On Naming and Diversity, Part I

Last week I read the transcript of an NPR interview with Louis Sachar, author of the incredible Holes. His new book Fuzzy Mud just came out. In the interview, Sachar discussed his main character’s name:

[ARUN] RATH: I’m curious about the name of our female protagonist here ’cause you – arguably, your most famous character was Stanley Yelnats. His name’s a palindrome.

SACHAR: Right.

RATH: I was wondering if there was something I was not getting about Tamaya Dhilwaddi.


RATH: Sounds vaguely Indian (laughter).

SACHAR: Right. It was – I didn’t want to name like Sarah or Vanessa or – you know. The world’s getting much more diverse. And I wanted her to sound more ethnic, but I didn’t really have any specific ethnicity in mind. So I made up a name that, like you said, sounded vaguely Indian. It could be vaguely Japanese. It could be a lot of things. There’s nothing more to it than that.

Sachar’s response bothered me. He starts out by implying that he wanted his main character to contribute to diversity in children’s literature, which is all well and good and very in the spirit of We Need Diverse Books. But then he says he “wanted her to sound more ethnic,” where ethnic obviously means non-white/Anglo-American (because of course only people who are not white/Anglo-American have ethnicity). I don’t like this wording, but I wouldn’t have minded if Sachar had then decided to make his main character Mexican-American or Vietnamese-American or some such and given her a name accordingly.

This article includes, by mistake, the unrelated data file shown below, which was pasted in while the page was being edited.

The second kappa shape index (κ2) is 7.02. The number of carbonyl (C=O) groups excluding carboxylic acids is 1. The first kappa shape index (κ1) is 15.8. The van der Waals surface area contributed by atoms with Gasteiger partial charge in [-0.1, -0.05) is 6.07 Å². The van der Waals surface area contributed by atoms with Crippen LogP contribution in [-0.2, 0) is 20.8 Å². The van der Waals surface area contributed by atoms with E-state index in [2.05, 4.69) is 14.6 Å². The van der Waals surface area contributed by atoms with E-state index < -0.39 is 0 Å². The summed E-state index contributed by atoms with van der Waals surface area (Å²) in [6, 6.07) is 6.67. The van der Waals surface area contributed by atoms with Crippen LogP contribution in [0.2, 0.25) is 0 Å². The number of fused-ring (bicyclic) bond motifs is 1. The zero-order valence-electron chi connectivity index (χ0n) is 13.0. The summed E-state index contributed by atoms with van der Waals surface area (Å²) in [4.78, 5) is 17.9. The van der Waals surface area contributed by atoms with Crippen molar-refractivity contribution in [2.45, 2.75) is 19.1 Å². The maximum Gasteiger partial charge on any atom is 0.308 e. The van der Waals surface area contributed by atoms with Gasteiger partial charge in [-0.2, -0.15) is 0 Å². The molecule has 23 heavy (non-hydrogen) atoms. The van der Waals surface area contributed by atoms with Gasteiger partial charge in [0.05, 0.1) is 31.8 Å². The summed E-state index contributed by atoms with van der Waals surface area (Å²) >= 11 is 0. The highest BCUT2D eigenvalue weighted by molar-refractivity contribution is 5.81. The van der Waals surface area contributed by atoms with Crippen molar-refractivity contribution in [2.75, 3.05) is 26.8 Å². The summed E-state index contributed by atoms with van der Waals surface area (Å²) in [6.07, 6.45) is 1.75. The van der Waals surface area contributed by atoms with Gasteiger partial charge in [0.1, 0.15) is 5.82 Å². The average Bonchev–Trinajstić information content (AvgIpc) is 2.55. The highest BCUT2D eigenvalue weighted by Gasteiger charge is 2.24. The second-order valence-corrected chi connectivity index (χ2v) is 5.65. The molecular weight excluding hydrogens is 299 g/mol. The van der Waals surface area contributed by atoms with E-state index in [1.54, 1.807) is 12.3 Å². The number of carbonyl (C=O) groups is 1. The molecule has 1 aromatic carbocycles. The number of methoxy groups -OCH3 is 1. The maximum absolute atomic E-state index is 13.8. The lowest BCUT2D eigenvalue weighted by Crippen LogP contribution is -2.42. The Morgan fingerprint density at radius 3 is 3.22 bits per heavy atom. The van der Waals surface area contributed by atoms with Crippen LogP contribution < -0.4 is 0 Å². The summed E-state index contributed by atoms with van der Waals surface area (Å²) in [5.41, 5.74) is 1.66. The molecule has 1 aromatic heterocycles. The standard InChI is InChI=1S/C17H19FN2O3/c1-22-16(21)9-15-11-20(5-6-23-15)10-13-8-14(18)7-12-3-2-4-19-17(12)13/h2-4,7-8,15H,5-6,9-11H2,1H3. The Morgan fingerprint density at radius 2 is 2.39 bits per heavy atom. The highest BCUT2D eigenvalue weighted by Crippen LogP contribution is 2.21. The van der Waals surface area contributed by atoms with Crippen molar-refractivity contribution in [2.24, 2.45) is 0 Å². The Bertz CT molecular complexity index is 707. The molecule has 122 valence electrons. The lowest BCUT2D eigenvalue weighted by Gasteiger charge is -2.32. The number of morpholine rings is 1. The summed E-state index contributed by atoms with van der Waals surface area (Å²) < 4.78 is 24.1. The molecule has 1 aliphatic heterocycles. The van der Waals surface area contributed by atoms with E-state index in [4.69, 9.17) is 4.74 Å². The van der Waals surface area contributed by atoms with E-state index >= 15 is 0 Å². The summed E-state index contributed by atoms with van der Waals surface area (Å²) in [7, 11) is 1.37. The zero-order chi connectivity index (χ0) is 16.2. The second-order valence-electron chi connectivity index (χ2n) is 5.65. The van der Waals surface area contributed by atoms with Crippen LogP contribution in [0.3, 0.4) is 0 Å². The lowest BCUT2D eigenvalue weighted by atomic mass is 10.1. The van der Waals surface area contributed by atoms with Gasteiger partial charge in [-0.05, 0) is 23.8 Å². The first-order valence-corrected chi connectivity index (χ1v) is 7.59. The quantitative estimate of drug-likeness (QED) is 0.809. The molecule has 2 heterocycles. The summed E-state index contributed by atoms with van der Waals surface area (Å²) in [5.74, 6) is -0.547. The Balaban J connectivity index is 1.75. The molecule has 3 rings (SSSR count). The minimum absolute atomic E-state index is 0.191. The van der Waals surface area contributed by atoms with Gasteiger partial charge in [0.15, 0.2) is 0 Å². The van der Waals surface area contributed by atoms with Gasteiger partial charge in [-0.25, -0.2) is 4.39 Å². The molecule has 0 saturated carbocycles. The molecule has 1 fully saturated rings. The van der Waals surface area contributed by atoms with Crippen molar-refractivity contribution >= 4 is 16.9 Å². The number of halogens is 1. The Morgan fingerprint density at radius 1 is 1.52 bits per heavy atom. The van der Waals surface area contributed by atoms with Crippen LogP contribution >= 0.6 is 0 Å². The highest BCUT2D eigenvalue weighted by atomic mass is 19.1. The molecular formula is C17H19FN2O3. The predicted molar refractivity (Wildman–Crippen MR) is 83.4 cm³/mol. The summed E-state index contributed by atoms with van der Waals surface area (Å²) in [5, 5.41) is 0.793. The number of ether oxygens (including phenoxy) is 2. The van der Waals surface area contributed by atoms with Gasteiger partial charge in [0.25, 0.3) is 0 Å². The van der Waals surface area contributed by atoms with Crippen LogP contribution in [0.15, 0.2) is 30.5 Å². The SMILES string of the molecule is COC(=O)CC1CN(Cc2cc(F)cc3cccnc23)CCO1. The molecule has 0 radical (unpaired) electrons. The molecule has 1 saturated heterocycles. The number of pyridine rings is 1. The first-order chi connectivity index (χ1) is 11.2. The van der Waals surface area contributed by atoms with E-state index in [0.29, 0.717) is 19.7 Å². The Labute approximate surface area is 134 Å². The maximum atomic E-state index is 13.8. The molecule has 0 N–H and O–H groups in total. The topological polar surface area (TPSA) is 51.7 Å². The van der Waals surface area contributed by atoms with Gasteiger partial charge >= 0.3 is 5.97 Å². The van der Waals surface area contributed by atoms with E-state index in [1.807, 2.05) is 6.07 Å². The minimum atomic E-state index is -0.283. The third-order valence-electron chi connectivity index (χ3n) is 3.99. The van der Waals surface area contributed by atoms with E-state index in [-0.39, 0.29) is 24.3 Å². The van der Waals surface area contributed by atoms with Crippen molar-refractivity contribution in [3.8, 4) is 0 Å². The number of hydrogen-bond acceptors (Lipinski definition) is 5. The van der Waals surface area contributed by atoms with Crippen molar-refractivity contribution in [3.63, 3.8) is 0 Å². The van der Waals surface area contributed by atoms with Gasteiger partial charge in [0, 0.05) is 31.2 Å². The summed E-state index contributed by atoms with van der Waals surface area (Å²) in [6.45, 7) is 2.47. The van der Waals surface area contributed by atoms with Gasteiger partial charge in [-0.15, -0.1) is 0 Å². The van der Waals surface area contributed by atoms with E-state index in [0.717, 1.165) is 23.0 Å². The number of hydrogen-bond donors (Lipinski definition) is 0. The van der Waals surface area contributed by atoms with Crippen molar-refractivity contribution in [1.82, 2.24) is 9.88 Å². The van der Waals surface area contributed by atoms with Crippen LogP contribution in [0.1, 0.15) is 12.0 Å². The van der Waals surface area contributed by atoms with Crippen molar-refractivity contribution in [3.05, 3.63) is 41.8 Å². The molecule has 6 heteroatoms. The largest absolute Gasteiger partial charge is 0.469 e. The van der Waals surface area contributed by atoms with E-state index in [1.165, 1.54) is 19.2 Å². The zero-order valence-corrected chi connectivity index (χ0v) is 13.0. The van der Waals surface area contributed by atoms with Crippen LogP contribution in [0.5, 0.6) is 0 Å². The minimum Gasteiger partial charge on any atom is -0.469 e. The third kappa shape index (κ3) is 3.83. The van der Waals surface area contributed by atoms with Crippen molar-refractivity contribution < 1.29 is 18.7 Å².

Instead, Sachar admits that he “didn’t really have any specific ethnicity in mind” and so “made up a name” that he thought could be “vaguely Indian” or “vaguely Japanese” or “a lot of things.” I’m uncomfortable with this. First, the name itself: Tamaya Dhilwaddi. Tamaya doesn’t strike me as Indian or Japanese or anything particularly, though it suggests a non-white character more than Sarah or Vanessa does. It also sounds like a name that real people probably have, and indeed, a Facebook search shows there are Tamayas out there. Dhilwaddi, on the other hand, immediately looks Indian to me. If Sachar hadn’t said he’d made it up, I would have assumed it was an actual Indian last name. It’s mainly the initial dh, which looks like it represents a voiced aspirated stop, a type of sound that’s common in Indian languages and not so common in other parts of the world. There is no way that Dhilwaddi could be construed as Japanese to anyone with a passing familiarity with Japanese names. I can’t imagine what else it could be construed as either. Googling reveals that Dhilwaddi is truly made up; the name doesn’t exist except in Fuzzy Mud.